What I am trying to work out here is why scope 3 was not included in the calculations. You have said that it was. I thought that somebody would know about this, because it has been written about and reported on.
Mr McRandle: No. Sorry, I understand now the issue you are getting to. There was a typographical error in, I think, the online publication versus the printed one-
Senator RHIANNON: And the hard copy.
Mr McRandle: and that was corrected. I can go to my notes to find-
Senator RHIANNON: The last time I looked at it, and I must admit it was not this week, it had not been corrected online. I can understand that you cannot correct hard copy, but have you corrected the online version and, if so, where?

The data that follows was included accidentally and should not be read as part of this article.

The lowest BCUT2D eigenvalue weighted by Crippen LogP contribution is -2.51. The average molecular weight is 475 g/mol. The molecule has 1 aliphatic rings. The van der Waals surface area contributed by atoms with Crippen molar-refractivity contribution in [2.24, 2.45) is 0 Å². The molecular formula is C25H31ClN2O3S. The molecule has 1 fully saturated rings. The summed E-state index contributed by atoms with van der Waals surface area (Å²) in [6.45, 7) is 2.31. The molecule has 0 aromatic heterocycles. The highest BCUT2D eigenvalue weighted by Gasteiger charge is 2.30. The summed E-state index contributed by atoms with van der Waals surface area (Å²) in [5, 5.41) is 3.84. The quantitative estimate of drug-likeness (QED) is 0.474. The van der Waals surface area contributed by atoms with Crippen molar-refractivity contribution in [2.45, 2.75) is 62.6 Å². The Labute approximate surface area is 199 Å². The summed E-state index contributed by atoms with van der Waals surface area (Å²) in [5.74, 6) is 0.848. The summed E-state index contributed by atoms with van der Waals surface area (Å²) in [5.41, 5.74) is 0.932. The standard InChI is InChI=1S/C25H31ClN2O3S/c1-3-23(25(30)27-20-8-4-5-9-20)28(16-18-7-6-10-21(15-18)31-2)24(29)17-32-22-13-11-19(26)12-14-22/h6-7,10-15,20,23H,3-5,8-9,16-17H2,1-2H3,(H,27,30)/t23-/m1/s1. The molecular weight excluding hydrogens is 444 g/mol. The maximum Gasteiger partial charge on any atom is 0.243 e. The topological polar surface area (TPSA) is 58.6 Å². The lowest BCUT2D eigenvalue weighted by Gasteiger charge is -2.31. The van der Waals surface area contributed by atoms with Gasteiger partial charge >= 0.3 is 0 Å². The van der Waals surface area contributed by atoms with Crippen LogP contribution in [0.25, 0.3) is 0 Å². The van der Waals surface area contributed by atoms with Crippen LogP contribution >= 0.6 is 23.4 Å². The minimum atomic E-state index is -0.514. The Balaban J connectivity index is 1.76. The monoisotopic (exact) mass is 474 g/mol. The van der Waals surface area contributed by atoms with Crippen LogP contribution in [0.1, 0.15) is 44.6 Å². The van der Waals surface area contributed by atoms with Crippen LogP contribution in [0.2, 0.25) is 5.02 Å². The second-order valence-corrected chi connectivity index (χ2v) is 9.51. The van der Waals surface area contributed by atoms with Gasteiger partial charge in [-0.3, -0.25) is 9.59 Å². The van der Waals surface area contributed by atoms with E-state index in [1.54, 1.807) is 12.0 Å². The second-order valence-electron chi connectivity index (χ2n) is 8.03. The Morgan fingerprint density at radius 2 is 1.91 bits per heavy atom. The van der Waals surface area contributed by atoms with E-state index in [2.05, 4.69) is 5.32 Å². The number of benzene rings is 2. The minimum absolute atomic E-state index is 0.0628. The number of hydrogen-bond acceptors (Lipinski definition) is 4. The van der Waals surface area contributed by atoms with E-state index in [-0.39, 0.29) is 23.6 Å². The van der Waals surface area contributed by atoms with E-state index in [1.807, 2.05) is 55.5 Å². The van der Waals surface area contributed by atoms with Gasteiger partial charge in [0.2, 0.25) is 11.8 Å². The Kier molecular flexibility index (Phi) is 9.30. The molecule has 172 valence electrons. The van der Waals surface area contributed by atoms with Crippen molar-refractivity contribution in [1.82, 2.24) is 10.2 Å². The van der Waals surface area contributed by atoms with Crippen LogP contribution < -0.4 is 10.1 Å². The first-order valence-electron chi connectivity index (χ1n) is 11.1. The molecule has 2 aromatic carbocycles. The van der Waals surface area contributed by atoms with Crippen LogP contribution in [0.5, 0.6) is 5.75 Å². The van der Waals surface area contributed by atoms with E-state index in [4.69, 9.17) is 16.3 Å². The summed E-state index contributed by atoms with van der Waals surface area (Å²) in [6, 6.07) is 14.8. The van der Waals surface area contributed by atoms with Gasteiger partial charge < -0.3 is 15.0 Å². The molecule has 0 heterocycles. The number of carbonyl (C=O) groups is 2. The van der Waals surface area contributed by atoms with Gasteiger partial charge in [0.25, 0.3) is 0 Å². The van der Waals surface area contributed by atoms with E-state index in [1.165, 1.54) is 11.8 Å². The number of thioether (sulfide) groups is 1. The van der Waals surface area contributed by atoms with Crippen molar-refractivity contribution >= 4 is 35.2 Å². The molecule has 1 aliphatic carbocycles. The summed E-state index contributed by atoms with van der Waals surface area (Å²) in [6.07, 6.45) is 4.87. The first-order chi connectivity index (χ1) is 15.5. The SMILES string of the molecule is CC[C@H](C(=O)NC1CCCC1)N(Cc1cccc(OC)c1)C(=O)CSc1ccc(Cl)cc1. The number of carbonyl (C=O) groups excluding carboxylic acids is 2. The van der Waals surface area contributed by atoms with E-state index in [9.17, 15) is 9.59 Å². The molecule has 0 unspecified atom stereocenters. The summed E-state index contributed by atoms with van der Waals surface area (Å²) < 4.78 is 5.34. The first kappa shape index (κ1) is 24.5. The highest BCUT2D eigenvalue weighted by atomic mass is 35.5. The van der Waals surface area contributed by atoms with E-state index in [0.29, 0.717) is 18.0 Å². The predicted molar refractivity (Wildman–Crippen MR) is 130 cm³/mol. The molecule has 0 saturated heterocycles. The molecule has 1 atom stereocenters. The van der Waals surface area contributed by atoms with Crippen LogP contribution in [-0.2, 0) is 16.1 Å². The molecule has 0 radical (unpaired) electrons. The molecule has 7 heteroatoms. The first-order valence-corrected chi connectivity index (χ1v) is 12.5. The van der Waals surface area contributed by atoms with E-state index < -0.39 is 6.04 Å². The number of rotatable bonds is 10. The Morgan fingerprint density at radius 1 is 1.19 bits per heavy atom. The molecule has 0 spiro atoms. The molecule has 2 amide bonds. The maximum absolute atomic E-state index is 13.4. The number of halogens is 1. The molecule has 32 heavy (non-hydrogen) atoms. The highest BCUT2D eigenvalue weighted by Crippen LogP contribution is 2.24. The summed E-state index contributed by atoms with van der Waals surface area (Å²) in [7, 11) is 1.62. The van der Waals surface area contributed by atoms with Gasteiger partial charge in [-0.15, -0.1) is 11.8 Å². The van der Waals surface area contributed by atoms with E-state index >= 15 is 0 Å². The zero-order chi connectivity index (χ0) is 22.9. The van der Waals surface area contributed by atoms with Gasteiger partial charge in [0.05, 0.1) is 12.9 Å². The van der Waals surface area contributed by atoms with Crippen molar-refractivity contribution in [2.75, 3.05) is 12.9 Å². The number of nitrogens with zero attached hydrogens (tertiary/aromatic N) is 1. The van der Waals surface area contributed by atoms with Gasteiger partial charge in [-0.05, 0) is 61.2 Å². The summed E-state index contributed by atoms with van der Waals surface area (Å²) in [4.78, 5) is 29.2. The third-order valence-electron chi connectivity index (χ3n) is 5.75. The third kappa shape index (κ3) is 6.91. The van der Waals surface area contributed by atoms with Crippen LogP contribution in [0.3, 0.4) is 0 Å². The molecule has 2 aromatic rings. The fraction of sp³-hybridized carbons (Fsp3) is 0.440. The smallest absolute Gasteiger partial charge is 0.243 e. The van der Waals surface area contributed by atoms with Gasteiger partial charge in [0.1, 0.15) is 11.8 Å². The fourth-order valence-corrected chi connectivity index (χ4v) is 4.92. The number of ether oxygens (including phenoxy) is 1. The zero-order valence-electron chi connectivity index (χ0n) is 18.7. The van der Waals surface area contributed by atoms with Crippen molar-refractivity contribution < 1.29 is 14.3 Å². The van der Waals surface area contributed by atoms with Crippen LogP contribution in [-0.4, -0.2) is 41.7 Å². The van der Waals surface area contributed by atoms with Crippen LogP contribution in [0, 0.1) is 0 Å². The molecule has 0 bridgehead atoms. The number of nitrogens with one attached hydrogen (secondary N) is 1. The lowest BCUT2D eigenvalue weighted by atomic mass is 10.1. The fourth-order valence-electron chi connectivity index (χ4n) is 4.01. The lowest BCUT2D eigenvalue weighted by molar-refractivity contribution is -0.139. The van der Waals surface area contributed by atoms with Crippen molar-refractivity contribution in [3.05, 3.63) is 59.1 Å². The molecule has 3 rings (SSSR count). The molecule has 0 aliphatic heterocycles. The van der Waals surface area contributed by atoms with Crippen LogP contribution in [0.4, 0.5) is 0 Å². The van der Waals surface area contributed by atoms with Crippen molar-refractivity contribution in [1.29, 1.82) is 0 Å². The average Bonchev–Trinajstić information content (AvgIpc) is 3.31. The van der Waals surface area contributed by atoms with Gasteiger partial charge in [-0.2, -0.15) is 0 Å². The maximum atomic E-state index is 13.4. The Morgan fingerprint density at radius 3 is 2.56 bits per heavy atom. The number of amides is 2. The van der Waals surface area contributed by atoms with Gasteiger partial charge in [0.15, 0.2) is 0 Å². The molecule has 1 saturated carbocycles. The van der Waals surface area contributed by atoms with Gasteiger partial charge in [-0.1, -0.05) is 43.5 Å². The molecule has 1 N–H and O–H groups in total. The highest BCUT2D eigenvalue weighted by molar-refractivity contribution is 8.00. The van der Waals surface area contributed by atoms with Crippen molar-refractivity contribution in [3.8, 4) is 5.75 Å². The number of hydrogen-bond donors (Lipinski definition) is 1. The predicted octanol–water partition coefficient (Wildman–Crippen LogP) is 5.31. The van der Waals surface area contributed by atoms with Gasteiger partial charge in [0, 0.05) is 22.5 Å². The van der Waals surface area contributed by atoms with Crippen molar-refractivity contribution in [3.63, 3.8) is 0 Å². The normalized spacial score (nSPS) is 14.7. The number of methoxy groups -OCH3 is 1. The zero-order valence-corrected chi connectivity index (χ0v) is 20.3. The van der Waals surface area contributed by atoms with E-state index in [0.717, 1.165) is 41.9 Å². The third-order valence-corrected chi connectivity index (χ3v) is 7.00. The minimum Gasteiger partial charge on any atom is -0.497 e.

Mr McRandle: I need to take on notice the details of the correction, but I can inform you that we were alerted to a typographical error in one of the publications which did not invalidate the public consultation process, or that part of it. I would need to get back to you on the detail about how that was detected and how that was-
Senator RHIANNON: The figure of 0.1 per cent really comes across as greenhouse gas emissions are really not significant in terms of this airport. You can understand why it would be interpreted that way, and it has been used extensively throughout the draft EIS and certainly in many discussions about it. Is there nobody here who can give us any dates on when this was corrected?